- Parental guidance or the lack of it.
- The presense of love or its absense.
- The contex of the whole family.
- Peer pressrue at school and social pressure throughout life.
- Personal tendencies and reactions.
- Indoctrinated beliefs and religious teachings.
- The tid of history.
- Role models.
- Collective consciousness.
- The appeal of myths, heroes, and ideals.
Every force listed above is influencing your choices and invisibly pushing you into action. Because reality is tangled up in all these influences, so is evil. It takes all these forces for evil and good to emerge. If your childhood hero was Stalin, you won’t perceive the world as you would if your hero was Joan of Arc. If you are a Protestant, your life would not have been the same under the persecution of the Huguenots as it is in an American suburb today. Think of a person as a building with hundreds of electrical lines feeding countless messages into it, powering a host of different projects. Looking at the building, you see it as one thing, a single object standing there. But its inner life depends on hundreds of signals coming into it.
So does yours.
In and of itself, none of the forces feeding into us is evil. But under this menu of influences, each person makes choices. I believe that any evil inclination comes down to a choice made in consciousness. And those seemed to be good when they were made. This is the central paradox behind evil actions, because with rare exceptions, people who perform evil can trace their motives back to decisions that were the best they could make given the situation. Children who suffer abuse, for example, frequently wind up as adults abusing their own children. You would think that they’d be the last ones to resort to family violence, having been its victim. But in their minds, other, nonviolent, options aren’t available. The context of abuse, acting on their minds since childhod, is too powerful and overshadows freedom of choice.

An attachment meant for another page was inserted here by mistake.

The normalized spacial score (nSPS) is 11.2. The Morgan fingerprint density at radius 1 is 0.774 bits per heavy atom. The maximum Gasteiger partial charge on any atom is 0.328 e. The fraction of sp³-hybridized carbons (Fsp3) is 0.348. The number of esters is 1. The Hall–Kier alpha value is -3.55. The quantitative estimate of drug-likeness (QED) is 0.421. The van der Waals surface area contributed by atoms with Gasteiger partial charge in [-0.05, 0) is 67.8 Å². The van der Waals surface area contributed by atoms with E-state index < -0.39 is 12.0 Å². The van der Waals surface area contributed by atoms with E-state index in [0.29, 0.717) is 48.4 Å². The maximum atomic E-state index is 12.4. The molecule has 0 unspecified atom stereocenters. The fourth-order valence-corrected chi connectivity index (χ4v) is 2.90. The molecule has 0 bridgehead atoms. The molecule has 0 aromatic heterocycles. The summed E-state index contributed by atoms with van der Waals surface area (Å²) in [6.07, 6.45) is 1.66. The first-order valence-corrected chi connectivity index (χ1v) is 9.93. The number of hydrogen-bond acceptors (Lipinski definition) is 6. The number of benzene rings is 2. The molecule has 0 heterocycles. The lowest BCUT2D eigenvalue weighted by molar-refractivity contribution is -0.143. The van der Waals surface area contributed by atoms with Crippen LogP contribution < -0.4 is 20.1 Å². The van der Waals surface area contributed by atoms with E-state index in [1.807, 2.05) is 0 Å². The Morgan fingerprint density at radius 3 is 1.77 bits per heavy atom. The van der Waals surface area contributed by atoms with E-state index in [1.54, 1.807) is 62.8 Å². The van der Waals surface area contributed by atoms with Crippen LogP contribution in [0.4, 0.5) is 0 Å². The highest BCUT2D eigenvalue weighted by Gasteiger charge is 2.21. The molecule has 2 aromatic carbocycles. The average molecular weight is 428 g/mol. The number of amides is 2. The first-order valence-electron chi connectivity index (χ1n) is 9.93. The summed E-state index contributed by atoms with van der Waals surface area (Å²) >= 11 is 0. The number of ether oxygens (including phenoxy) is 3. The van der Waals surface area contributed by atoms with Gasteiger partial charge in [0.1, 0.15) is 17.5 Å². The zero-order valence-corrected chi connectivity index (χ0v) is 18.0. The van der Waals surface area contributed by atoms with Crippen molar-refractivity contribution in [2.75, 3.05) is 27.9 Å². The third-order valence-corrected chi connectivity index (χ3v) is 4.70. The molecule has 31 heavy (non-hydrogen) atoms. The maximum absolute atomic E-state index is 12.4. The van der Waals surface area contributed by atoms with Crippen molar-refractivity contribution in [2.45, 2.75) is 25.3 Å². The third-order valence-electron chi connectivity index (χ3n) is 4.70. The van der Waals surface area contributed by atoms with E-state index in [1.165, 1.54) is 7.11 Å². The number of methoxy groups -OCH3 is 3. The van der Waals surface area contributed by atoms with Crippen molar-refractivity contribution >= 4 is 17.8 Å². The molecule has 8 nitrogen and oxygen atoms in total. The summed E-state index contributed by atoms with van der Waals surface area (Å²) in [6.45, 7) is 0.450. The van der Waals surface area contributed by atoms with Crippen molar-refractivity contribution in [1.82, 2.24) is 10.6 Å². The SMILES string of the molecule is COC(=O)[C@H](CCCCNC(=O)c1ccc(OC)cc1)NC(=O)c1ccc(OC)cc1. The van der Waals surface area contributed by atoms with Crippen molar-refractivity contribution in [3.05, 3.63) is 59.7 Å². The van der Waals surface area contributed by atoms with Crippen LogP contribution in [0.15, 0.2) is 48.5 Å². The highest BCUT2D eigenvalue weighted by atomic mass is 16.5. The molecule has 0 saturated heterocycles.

People in different states of awareness won’t share the same difinition of good and bad. A prime example is the social enslavement of women around the world, which seems totally wrong in the modern world but is fed in may countries by tradition, releigious sanction, social value, and family practices going back for centuries. Until very recently, even the victims of those forces would see the role of the helpless, obedient, clildlike woman as "good."
Evil depends completely on one’s level of consciousness.
You can bring this message home by considering seven different definitions of evil. Which one do you instinctively agree with?
- The worst evil is to hurt someone physically or endanger their survival.
- The worst evil is to enslave people economically, depriving them of any chance to succeed and prosper.
- The worst evil is to destroy peace and bring about disorder.
- The worst evil is to entrap people’s minds.
- The worst evil is to destroy beauty, creativity, and the freedom to explore.
- The worst evil is often difficult to tell from good, since all of creations is relative.
- There is no evil, only shifting patterns in consciosness in an eternal dance. "